Tuesday, 9 September 2008

An 'inside' job

Posted by Anita Hawser
It's official. As we have all suspected for some time the "external bogeyman" is not the biggest fraud threat companies face. It is internal fraud, which is resulting in the largest losses, says the Association of Certified Fraud Examiners (ACFE).

Research company, Financial Insights, highlights some interesting findings from a 2004 ACFE study which found that more than 80% of internal fraud cases were committed not by "career criminals" but by first time offenders. No surprises then given recent incidents at banks like Société Générale, and a host of others, that subsequent ACFE studies have found that banks are the biggest victims of internal fraud.

According to ACFE’s 2008 Report to the Nation on Occupational Fraud & Abuse, the internal rate of fraud loss has increased to 7% of annual turnover for all companies. FinInsights cites two examples of internal fraud: SME Bank in Thailand, which included 27 loan cases involving fraud and corruption; and the rogue trading incident at Société Générale where more than 1,000 fraudulent transactions, dating back to 2004, were concealed.

The fact that these transactions at both banks bypassed internal controls and procedures, not only suggests that internal fraud controls are inadequate, but that firms have spent far too much time safeguarding the enterprise from "external bogeyman" and not from Joe Bloggs in accounts.

FinInsights then went on to outline some best practices in internal fraud control:

  • Establishing controls that reduce the opportunity for unauthorised use of organisational resources (firewalls, email scanning, ID access - most banks already have these)

  • Providing sufficient employee monitoring, segregating duties for operational processes, and regularly rotating staff in key positions

  • Thorough recruitment screening and educating employees about the legal repercussions of being involved in illegal activities to act as a deterrent (not so sure about this one as in the case of traders, it is known that they are not out to make money for themselves necessarily but for their company. Are they the kind of people investment banks want to screen out?)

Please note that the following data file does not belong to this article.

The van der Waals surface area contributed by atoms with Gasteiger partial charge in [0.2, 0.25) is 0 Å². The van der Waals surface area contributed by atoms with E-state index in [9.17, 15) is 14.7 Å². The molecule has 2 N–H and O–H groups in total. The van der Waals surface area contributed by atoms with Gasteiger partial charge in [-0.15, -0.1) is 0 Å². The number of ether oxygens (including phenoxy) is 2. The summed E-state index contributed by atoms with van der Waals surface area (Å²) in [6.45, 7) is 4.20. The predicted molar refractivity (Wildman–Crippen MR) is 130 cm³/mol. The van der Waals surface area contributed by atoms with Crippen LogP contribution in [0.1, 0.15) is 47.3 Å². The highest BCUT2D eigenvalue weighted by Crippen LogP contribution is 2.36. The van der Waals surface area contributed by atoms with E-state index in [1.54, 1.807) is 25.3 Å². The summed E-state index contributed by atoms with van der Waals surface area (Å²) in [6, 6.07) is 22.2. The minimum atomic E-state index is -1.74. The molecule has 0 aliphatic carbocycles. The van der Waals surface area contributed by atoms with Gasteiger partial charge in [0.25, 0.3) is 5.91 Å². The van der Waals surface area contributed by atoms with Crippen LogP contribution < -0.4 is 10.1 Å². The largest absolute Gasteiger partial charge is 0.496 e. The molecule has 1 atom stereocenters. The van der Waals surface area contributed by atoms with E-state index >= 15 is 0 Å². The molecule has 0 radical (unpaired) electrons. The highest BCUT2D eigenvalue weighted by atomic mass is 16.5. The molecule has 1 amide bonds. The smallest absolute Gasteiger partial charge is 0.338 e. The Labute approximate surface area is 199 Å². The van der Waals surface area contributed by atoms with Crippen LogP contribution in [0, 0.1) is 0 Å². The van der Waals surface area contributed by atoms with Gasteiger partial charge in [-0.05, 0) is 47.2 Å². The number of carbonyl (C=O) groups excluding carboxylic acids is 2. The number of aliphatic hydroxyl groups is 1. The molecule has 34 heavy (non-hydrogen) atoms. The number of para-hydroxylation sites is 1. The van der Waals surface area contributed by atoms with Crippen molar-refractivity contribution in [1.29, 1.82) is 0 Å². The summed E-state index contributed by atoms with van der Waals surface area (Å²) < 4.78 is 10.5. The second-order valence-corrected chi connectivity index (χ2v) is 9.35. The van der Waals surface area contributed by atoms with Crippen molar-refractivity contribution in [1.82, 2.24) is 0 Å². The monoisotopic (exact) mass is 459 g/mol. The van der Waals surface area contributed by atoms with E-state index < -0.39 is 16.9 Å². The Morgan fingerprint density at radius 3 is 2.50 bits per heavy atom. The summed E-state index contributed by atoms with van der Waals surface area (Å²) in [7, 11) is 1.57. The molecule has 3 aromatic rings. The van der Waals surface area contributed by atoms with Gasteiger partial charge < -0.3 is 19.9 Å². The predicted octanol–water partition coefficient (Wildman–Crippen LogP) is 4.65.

• Automated detection systems and advanced analytic technologies that look for suspicious behavior and anomalous patterns (problem with this is that technology can only do so much. If no one responds to the alerts, the technology is useless)

  • Financial institutions need to define and understand the layout of internal data and the business process data flows in order to determine the necessary sources of and data feeds for fraud solutions (highly complex given that data and business processes tend to be 'siloed' within most banks)

  • Educating both employees and upper management on security

  • Establish accountability and ownership for lax security procedures

  • Reprimand staff for breaking or failing to follow security protocol, even minor violations

  • Providing confidential and easy-to-use channels of communication for whistle blowers

So in other words, fighting internal fraud is not easy. It is not simply a case of putting up a perimeter fence and installing software that recognises unusual behaviour patterns. That is only the tip of the iceberg, and in the end educating people is likely to be more effective than a piece of technology on its own.

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